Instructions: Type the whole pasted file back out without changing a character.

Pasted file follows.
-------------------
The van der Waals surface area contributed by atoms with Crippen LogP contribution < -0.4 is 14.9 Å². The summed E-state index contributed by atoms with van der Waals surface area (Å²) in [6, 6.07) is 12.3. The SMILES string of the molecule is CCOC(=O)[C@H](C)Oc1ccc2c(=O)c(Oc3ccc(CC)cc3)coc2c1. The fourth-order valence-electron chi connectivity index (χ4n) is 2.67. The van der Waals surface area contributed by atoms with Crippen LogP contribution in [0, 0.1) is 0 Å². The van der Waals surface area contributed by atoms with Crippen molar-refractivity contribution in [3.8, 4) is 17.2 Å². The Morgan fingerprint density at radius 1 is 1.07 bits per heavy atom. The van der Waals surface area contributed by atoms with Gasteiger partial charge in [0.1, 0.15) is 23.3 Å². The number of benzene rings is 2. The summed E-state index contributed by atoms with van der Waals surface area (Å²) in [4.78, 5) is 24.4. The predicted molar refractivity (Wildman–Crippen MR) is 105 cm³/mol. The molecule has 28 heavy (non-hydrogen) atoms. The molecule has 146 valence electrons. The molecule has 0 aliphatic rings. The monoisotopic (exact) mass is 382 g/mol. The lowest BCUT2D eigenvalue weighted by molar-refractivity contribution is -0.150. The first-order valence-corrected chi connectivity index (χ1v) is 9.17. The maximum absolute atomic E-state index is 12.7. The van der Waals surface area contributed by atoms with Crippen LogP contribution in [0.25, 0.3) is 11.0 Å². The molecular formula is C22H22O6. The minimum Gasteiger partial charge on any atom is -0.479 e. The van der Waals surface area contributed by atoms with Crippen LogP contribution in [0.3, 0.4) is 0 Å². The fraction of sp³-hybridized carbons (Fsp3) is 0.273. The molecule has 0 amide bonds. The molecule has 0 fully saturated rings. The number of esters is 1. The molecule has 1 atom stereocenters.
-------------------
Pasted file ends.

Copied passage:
The van der Waals surface area contributed by atoms with Crippen LogP contribution < -0.4 is 14.9 Å². The summed E-state index contributed by atoms with van der Waals surface area (Å²) in [6, 6.07) is 12.3. The SMILES string of the molecule is CCOC(=O)[C@H](C)Oc1ccc2c(=O)c(Oc3ccc(CC)cc3)coc2c1. The fourth-order valence-electron chi connectivity index (χ4n) is 2.67. The van der Waals surface area contributed by atoms with Crippen LogP contribution in [0, 0.1) is 0 Å². The van der Waals surface area contributed by atoms with Crippen molar-refractivity contribution in [3.8, 4) is 17.2 Å². The Morgan fingerprint density at radius 1 is 1.07 bits per heavy atom. The van der Waals surface area contributed by atoms with Gasteiger partial charge in [0.1, 0.15) is 23.3 Å². The number of benzene rings is 2. The summed E-state index contributed by atoms with van der Waals surface area (Å²) in [4.78, 5) is 24.4. The predicted molar refractivity (Wildman–Crippen MR) is 105 cm³/mol. The molecule has 28 heavy (non-hydrogen) atoms. The molecule has 146 valence electrons. The molecule has 0 aliphatic rings. The monoisotopic (exact) mass is 382 g/mol. The lowest BCUT2D eigenvalue weighted by molar-refractivity contribution is -0.150. The first-order valence-corrected chi connectivity index (χ1v) is 9.17. The maximum absolute atomic E-state index is 12.7. The van der Waals surface area contributed by atoms with Crippen LogP contribution in [0.25, 0.3) is 11.0 Å². The molecular formula is C22H22O6. The minimum Gasteiger partial charge on any atom is -0.479 e. The van der Waals surface area contributed by atoms with Crippen LogP contribution in [0.3, 0.4) is 0 Å². The fraction of sp³-hybridized carbons (Fsp3) is 0.273. The molecule has 0 amide bonds. The molecule has 0 fully saturated rings. The number of esters is 1. The molecule has 1 atom stereocenters.